Communication with aging relatives can put a strain on a relationship, especially if your relatives have moved into an assisted living facility. Being unable to live independently because of self-care or other health issues makes keeping the lines of communication open more of a challenge.
It's crucial as a caregiver, family member or friend to maintain a connection with them both as a way to nurture the relationship and to improve their quality of life.
Here are some steps to take to keep the lines of communication open:
- Keep in mind that many age-related health issues such as a decline in physical abilities can make communication more difficult. If your relative is suffering a hearing loss it makes it even more difficult to talk. You need to be patient and speak more clearly. Make certain you are facing your relative when you're speaking. Consider providing them with an assistive listening device to improve communication.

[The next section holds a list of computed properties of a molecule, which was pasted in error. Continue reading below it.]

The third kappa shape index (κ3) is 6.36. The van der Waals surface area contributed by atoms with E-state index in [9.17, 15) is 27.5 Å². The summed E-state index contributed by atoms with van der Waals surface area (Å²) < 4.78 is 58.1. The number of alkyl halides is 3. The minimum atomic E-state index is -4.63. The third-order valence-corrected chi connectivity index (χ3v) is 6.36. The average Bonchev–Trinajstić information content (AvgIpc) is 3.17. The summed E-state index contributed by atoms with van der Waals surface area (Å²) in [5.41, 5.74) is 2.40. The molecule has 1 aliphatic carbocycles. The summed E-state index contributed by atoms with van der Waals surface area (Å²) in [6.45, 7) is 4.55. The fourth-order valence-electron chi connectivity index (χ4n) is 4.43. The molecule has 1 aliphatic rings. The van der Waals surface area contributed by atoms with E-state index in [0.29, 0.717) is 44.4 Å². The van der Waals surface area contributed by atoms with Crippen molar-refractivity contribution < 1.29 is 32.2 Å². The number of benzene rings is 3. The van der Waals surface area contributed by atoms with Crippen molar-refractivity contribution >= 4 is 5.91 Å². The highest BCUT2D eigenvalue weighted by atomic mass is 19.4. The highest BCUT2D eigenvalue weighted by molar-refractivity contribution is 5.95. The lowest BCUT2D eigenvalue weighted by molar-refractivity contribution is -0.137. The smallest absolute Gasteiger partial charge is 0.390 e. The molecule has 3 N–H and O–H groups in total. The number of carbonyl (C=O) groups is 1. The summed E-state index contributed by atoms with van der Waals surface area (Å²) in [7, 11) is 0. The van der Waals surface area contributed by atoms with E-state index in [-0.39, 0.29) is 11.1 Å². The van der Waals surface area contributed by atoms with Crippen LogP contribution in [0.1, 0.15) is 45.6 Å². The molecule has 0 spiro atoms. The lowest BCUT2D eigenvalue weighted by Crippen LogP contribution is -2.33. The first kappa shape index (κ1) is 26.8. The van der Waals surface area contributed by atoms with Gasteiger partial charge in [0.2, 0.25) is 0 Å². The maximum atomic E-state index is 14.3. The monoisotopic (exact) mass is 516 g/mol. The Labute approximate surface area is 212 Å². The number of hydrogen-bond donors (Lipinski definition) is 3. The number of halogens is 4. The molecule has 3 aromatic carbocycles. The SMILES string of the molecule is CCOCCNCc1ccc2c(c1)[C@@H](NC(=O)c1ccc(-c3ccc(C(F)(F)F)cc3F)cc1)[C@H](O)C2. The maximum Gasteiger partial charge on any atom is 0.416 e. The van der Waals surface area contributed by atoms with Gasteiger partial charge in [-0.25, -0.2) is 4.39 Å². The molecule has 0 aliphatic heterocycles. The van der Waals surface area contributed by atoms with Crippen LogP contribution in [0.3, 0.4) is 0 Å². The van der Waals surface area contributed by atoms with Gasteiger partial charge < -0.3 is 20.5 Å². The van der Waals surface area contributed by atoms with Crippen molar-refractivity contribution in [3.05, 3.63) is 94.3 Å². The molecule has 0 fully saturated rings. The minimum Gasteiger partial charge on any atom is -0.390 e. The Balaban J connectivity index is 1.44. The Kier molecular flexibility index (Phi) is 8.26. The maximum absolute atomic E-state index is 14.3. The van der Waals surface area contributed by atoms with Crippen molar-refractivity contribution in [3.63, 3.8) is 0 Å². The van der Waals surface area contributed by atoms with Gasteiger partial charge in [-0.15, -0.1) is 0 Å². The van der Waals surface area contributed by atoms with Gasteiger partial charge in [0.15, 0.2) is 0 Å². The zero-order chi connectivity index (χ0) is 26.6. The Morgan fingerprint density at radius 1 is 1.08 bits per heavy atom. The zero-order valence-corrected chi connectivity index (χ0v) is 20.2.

- Vision loss can also make it difficult for your relative to recognize you. Make certain they have regular eye exams and wear corrective lenses if necessary.
- Give your relative the opportunity to reminisce. There will likely be stories you've heard before but giving them a chance to reminisce makes them feel part of the community. Remember too, that chances are your relative has experienced the loss of a loved one. Allow them to grieve. Grieving is a normal process and if your relative is unable to grieve it could lead to depression or social withdrawal.
- Engage your relative in conversation by asking them their thoughts and feelings on particular topics. Remember that your relatives lived different lives than you have and have different background, values and knowledge to bring to the conversation.
- Ask for their input. Don't simply assume that because your relative has a difficult time communicating that they don't have thoughts or insight they would like to share.
Caregivers need to practice patience when it comes to spending time and communicating with the elderly family members in their lives.